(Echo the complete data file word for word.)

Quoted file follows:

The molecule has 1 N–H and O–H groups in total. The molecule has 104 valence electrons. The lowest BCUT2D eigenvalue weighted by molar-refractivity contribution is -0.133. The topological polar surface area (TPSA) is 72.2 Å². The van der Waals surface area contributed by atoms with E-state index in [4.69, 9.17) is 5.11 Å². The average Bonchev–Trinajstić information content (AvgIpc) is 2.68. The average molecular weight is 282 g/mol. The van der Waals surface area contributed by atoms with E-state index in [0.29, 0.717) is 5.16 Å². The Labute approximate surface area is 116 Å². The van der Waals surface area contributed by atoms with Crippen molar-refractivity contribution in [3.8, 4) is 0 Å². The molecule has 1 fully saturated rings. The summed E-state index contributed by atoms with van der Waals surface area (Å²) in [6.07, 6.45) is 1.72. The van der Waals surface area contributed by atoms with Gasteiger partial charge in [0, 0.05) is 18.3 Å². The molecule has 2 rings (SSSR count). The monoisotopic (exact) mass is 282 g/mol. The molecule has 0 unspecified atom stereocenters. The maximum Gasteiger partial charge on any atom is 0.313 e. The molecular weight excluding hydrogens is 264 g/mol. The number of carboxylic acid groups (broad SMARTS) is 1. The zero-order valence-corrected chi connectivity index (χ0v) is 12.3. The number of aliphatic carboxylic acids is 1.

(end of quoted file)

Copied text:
The molecule has 1 N–H and O–H groups in total. The molecule has 104 valence electrons. The lowest BCUT2D eigenvalue weighted by molar-refractivity contribution is -0.133. The topological polar surface area (TPSA) is 72.2 Å². The van der Waals surface area contributed by atoms with E-state index in [4.69, 9.17) is 5.11 Å². The average Bonchev–Trinajstić information content (AvgIpc) is 2.68. The average molecular weight is 282 g/mol. The van der Waals surface area contributed by atoms with E-state index in [0.29, 0.717) is 5.16 Å². The Labute approximate surface area is 116 Å². The van der Waals surface area contributed by atoms with Crippen molar-refractivity contribution in [3.8, 4) is 0 Å². The molecule has 1 fully saturated rings. The summed E-state index contributed by atoms with van der Waals surface area (Å²) in [6.07, 6.45) is 1.72. The van der Waals surface area contributed by atoms with Gasteiger partial charge in [0, 0.05) is 18.3 Å². The molecule has 2 rings (SSSR count). The monoisotopic (exact) mass is 282 g/mol. The molecule has 0 unspecified atom stereocenters. The maximum Gasteiger partial charge on any atom is 0.313 e. The molecular weight excluding hydrogens is 264 g/mol. The number of carboxylic acid groups (broad SMARTS) is 1. The zero-order valence-corrected chi connectivity index (χ0v) is 12.3. The number of aliphatic carboxylic acids is 1.